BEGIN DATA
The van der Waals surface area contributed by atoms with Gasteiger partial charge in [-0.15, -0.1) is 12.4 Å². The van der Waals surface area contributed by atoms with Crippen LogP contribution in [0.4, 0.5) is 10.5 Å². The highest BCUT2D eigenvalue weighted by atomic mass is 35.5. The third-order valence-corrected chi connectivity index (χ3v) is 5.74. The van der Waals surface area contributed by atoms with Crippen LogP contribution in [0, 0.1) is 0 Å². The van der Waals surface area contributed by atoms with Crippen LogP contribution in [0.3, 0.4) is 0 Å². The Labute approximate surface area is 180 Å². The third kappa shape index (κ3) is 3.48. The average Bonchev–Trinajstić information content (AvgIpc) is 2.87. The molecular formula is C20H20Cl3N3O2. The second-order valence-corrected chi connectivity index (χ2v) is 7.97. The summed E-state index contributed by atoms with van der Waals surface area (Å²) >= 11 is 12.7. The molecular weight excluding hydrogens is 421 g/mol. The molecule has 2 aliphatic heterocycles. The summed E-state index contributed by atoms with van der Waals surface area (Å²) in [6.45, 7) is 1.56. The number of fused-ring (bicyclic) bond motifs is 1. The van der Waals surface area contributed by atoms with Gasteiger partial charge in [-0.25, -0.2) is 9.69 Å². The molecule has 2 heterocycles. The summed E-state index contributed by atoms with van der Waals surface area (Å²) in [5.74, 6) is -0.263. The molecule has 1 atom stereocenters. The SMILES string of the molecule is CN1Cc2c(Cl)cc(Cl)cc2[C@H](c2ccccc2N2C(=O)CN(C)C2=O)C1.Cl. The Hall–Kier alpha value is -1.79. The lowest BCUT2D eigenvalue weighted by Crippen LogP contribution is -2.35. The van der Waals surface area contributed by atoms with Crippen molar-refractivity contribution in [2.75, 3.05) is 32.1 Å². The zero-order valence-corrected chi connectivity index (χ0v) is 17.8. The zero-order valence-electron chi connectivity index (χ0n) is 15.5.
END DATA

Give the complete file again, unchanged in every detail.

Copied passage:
The van der Waals surface area contributed by atoms with Gasteiger partial charge in [-0.15, -0.1) is 12.4 Å². The van der Waals surface area contributed by atoms with Crippen LogP contribution in [0.4, 0.5) is 10.5 Å². The highest BCUT2D eigenvalue weighted by atomic mass is 35.5. The third-order valence-corrected chi connectivity index (χ3v) is 5.74. The van der Waals surface area contributed by atoms with Crippen LogP contribution in [0, 0.1) is 0 Å². The van der Waals surface area contributed by atoms with Crippen LogP contribution in [0.3, 0.4) is 0 Å². The Labute approximate surface area is 180 Å². The third kappa shape index (κ3) is 3.48. The average Bonchev–Trinajstić information content (AvgIpc) is 2.87. The molecular formula is C20H20Cl3N3O2. The second-order valence-corrected chi connectivity index (χ2v) is 7.97. The summed E-state index contributed by atoms with van der Waals surface area (Å²) >= 11 is 12.7. The molecular weight excluding hydrogens is 421 g/mol. The molecule has 2 aliphatic heterocycles. The summed E-state index contributed by atoms with van der Waals surface area (Å²) in [6.45, 7) is 1.56. The number of fused-ring (bicyclic) bond motifs is 1. The van der Waals surface area contributed by atoms with Gasteiger partial charge in [-0.25, -0.2) is 9.69 Å². The molecule has 2 heterocycles. The summed E-state index contributed by atoms with van der Waals surface area (Å²) in [5.74, 6) is -0.263. The molecule has 1 atom stereocenters. The SMILES string of the molecule is CN1Cc2c(Cl)cc(Cl)cc2[C@H](c2ccccc2N2C(=O)CN(C)C2=O)C1.Cl. The Hall–Kier alpha value is -1.79. The lowest BCUT2D eigenvalue weighted by Crippen LogP contribution is -2.35. The van der Waals surface area contributed by atoms with Crippen molar-refractivity contribution in [2.75, 3.05) is 32.1 Å². The zero-order valence-corrected chi connectivity index (χ0v) is 17.8. The zero-order valence-electron chi connectivity index (χ0n) is 15.5.